Over the course of my University course I learnt about an interesting thing. Serious Games. Not something I suspect you have heard about unless you are a member of the game development community. So what is a Serious Game?

Well, lets start with games everyone knows about. When you go out and buy a game out of your local retailer or off an online store, I can almost guarantee that it is not a Serious Game. The reason is that those games are commercial, and their main focus is entertainment. A Serious Game however focuses on education, in the widest possible sense. They are games that will either teach you something, train you to be able to do something or potentially influence you. Now, I am sure what is now flashing through your mind are silly little games you played back in school on computers to help your maths, like Ghostblasters.

Ghostblasters

This was kinda fun on a toughscreen.

I bet most of those were really dull, especially hen you look back on them now. However, Serious Games strive to so much more. The aim to try to be as entertaining as they are educational. I personally think its an awesome thing, and many people agree. Advocates aren’t just games developers, but psychologists and educators are also interested in these games. The thing is, whether you realise it or not, learning is actually fun, but only if it is engaging.

Remember back to your childhood, you played a lot of different things. Why? So you could learn about the world and your place in it. Games like Hide and go Seek likely started as hunting games back in our ancestors, and in more modern times we may play at being a doctor or cook to prepare us for potential future careers. I bet it was a lot of fun, it was for me. Serious games strive to tap into our primal “Learn Through Play” to make us far better at learning. Sitting down and doing sums or answering questions on history are dull, so why not use games to liven them up?

While that is in its infancy we have actually been using games to teach since before the first electronic computer! Early simulators were built to train pilots, and consisted of a mocked up plane with working controls. It was very basic, but now we have built upon it and have cockpits that move as the pilots fly, and use advanced simulation programs with screens to help them learn to fly. Simulators are a pretty common Serious Game, but not all things called “(Insert random thing here) Simulator” are of course simulators.

 

Goat Sim

Definitely not a Serious Game, or Simulator

As mentioned previously I was doing a University course, and I made a Serious Game (link to it on my Dropbox). It was through this I discovered just how powerful Serious games can be. The game I made was simple, all you had to do was sort the rubbish into the correct bins, getting points for doing so correctly and sounds helped to guide the player to use the correct bins. After only five minutes of playing, everyone who played it learned more about the recycling scheme at my University. They all enjoyed it too, because I imbued it with a little bit of what made Flappy Bird such a success. The game was designed to quickly get impossible, so people kept wanting to beat their scores. It was simple, but it worked.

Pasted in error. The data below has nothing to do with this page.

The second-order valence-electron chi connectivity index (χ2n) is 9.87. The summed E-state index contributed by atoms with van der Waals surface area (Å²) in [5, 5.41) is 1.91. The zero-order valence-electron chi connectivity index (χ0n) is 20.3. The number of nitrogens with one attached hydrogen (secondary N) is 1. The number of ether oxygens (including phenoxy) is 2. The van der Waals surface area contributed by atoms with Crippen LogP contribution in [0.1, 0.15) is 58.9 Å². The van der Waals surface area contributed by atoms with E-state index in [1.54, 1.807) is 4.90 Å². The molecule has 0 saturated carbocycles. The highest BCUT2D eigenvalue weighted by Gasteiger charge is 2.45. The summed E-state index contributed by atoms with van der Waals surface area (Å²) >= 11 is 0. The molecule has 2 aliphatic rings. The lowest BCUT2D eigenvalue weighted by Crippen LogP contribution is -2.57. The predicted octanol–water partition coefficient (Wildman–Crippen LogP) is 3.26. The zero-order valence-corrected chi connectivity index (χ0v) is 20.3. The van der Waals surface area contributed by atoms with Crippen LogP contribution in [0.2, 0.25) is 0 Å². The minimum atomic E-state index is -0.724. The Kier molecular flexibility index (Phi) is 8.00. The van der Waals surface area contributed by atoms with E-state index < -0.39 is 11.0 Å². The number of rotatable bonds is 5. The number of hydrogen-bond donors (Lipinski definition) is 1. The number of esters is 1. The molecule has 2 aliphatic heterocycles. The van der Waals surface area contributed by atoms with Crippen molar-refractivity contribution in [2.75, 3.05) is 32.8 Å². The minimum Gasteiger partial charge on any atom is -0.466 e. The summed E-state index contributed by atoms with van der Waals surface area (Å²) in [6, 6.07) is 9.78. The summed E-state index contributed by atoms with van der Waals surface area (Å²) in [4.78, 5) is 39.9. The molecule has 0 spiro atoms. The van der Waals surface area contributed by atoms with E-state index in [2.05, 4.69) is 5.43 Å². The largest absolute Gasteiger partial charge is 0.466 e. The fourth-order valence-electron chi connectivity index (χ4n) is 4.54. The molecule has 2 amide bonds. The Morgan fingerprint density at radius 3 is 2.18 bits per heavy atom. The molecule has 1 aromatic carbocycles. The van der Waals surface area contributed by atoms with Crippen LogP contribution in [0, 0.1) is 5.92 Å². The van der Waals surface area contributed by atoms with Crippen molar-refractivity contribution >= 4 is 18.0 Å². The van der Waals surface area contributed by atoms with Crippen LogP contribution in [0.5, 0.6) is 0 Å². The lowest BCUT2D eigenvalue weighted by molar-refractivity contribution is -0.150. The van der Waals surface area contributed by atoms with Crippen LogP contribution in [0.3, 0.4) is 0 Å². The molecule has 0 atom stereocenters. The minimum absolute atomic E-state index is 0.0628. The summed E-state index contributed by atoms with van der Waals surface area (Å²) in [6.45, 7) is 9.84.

Now imagine if we had games on the same level as Call of Duty, GTA, Bioshock, Command and Conquer and other prominent titles. Not only would they last longer, but so much more could be put within them. The Total War series is really good for learning little bits of history, so many have actually used as educational tools. If they were more historically accurate, they could easily replace history lessons. Physics based puzzle games could allow learners to not only learn how to do sums, but also to see how they may be used. I remember working out friction forces in physics, but what if a game used a sum I made to try to prevent a man hitting a wall too fast, or too slow? Games have lots of potential as teaching tools.

Influence can also be created in games, though most focus on potential violence (most studies point out its not really linked). However, games can be positively influential too. I bet you never realised that playing Call of Duty with your friends was benefitting your Pro-Social behaviours. Games also carry political messages too. Games like America’s Army were designed to recruit people into the army by showing them what its really like, and even is used to train soldiers about cultural differences. I really like this, and have already mentioned my intentions of developing a game to influence people to see Trans people in a better light.

So there you go, you now know a little bit about Serious Games. Hopefully you’re a little interested, perhaps you’re excited to see what the future may hold. Well why not look it up? A guy I can recommend looking up (we looked at his stuff a lot, and he is pretty easy to read) is James Paul Gee.  Here’s hoping this new field of games develops well, because I personally think its rather cool.